Surviving and (Sometimes) Thriving

Oh hello friends.

After I wrote my last post about having the worst day ever with a newborn and a 2 year old, many of you reached out with some encouraging words.  THANK YOU.  It’s so nice to hear that you’re not the only mom who goes a little cray-cray when multiple children are crying at the same time or everyone seems to be fighting naptime.

And for the reader who posted something sort of rude on a post I wrote over six months ago, well, you’re formally invited to not ever read my blog again if my parenting style doesn’t jive with your parenting style.

Someone sent me a book this week called Out of the Spin Cycle by Jen Hatmaker.  If you haven’t ever read one of her books, you should really give her a try.  I’m not much of a reader (I seem to waste my time surfing my phone and halfway cleaning my house) but I do occasionally get into an author.  I really like her because she writes for a purpose, but she is also just witty and real.  This book in particular is geared toward moms, and I feel like it’s directed to those of us with younger kids.  One paragraph in particular is about the importance of friends, and loving your friends, during young motherhood.

It was hard to make room for my friends.  But I did it.  We had playdates down to a science.  We put babies to sleep at each other’s houses, bathed them together, fed them together, ate at Chick-Fil-A so often the manager knew us by name, and picnicked at every park in the greater Austin area.  I changed their babies’ diapers as often as mine.  We put each other’s kids in time out.  I administered first aid to their children, and they pulled mine out of the swimming pool.  We’ve traded kids, taken kids, borrowed kids, and dumped kids.  My friends are the reason I survived young motherhood.

Motherhood is the task that brings us together, but love is the glue that binds us together.  If we’re too busy to love each other like this, when we’re too busy.  We need our friends.  We need their counsel and companionship; they need our compassion and comic relief.  “You must love one another,” said Jesus.  We really must.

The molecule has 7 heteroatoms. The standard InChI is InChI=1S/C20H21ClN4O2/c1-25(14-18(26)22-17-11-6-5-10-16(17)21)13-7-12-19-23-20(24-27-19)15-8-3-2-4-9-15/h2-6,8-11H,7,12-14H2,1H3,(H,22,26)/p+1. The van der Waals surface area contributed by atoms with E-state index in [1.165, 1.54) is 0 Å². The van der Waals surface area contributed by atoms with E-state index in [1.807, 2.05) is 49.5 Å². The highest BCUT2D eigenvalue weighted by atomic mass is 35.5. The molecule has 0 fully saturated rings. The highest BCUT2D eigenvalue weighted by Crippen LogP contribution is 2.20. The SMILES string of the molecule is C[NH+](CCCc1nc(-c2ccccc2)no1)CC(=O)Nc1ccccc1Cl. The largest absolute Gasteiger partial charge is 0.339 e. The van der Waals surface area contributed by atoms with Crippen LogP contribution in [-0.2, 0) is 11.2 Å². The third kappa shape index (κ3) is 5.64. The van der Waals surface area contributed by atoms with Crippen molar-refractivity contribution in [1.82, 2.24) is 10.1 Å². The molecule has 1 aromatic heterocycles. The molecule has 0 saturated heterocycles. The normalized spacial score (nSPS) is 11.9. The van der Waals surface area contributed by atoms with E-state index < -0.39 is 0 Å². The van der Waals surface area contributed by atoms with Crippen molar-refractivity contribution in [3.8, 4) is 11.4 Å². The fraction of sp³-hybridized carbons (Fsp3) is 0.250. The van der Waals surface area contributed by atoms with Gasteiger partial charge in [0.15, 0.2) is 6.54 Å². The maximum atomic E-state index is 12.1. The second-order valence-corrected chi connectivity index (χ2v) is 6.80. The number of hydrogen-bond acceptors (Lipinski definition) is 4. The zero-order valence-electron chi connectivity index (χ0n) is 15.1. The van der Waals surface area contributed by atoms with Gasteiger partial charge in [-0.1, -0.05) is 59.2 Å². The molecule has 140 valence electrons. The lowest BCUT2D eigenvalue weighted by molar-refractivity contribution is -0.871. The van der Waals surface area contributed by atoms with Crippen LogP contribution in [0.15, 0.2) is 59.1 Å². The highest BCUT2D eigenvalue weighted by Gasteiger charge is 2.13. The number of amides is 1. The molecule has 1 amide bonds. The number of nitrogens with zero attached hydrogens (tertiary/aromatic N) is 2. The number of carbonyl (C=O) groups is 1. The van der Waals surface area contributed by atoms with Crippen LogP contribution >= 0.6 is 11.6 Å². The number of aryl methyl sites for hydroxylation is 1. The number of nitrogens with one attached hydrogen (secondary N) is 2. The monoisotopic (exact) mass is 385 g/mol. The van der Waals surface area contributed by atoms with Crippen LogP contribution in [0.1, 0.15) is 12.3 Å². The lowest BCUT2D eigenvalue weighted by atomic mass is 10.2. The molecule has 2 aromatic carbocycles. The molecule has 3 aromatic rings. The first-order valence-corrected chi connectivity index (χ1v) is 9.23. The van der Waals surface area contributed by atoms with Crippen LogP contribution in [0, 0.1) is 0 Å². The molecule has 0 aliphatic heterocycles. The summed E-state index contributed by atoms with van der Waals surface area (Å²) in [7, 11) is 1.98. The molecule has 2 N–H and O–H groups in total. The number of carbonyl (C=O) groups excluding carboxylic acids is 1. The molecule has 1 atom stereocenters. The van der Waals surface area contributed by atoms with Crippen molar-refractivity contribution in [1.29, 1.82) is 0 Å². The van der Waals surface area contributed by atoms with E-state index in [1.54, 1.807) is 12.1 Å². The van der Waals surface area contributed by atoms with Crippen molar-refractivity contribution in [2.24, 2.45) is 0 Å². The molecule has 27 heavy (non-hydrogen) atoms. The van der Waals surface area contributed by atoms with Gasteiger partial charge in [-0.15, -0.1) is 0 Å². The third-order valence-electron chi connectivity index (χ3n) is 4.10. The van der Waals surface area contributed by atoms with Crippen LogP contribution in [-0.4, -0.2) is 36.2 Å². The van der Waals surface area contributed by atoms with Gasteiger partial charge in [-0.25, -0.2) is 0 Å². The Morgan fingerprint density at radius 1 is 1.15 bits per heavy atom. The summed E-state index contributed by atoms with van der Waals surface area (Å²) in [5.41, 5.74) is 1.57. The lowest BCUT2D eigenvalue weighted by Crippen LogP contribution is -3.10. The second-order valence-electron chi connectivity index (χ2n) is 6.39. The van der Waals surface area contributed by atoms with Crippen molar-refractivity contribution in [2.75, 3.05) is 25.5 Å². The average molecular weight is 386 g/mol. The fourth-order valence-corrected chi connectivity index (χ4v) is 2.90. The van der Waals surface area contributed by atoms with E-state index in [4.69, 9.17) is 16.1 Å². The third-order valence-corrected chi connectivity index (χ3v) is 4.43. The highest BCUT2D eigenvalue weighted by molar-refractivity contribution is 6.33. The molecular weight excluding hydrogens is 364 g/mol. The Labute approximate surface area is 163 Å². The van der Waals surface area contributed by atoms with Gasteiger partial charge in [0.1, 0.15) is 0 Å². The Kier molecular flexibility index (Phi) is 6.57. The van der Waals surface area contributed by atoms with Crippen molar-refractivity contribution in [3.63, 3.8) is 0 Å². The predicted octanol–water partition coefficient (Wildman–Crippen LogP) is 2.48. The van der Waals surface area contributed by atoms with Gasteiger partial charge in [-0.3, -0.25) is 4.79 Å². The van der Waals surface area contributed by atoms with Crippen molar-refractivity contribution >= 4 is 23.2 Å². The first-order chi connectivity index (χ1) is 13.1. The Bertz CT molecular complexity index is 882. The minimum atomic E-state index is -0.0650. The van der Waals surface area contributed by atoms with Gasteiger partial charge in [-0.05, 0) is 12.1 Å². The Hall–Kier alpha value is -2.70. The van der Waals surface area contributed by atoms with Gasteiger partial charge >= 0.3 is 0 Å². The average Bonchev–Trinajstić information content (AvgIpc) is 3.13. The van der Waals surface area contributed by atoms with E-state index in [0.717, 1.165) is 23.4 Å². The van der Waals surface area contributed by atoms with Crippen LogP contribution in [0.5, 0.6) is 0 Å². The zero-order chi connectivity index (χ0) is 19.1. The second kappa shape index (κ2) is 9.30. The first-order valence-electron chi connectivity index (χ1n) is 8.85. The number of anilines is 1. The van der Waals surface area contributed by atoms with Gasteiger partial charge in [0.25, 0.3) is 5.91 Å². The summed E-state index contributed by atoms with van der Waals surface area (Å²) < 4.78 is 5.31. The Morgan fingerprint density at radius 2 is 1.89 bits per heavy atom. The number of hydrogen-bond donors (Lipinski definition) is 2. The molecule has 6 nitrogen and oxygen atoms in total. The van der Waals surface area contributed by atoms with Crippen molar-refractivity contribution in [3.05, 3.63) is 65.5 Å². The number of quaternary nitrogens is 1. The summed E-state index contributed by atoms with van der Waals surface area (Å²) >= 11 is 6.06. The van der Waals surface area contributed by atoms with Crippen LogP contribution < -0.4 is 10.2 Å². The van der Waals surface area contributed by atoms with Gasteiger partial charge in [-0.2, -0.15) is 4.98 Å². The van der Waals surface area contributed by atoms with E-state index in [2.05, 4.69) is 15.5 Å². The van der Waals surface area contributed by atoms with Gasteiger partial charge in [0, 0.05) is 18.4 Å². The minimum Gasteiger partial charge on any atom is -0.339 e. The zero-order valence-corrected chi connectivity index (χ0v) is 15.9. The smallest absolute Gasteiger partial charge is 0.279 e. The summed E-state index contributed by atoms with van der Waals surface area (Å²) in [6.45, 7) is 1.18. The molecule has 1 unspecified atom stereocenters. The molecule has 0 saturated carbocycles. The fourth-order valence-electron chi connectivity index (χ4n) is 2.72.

Let me just say that becoming a mom was one of the loneliest times.  When I had Poppyseed, I lived in a remote area and most of my friends lived an hour away.  My one local friend had a full time job, but when she had time to meet us for dinner or stop by the house it literally made my day.  I was just plain lonely.  When we moved to College Station it took a while for me to find some other friends, but ohmygosh I am so glad that I finally did.  This round has been so much easier and I really think it’s because I’ve had so much more support.  We’ve had at least five different families bring us a meal, which always seem to show up on the nights that I probably couldn’t put a bag of chips on the table if I tried.  And if I call or text someone because I am about to lose my mind (because the baby is gassy and can’t sleep, or the toddler is melting down because her balloon popped) then I’m in good company.  My friends understand.

So I plan to spend more time reading this and less time thumbing around on my iPhone.  If you want to order it, it is here.


This week has been a big one because Poppyseed started Mother’s Day Out.  There is a “school” (and I use that term lightly) just near our house that offers a 2 year old class.  Poppyseed began on Tuesday.  Dropping her off was possibly one of the most adorable but sad mommy moment!

Already ready for "school" at 7:30am.

Already ready for “school” at 7:30am.

She has been begging to wear that backpack for weeks.

She has been begging to wear that backpack for weeks.

She didn't hesitate a bit.  Just walked on into the building!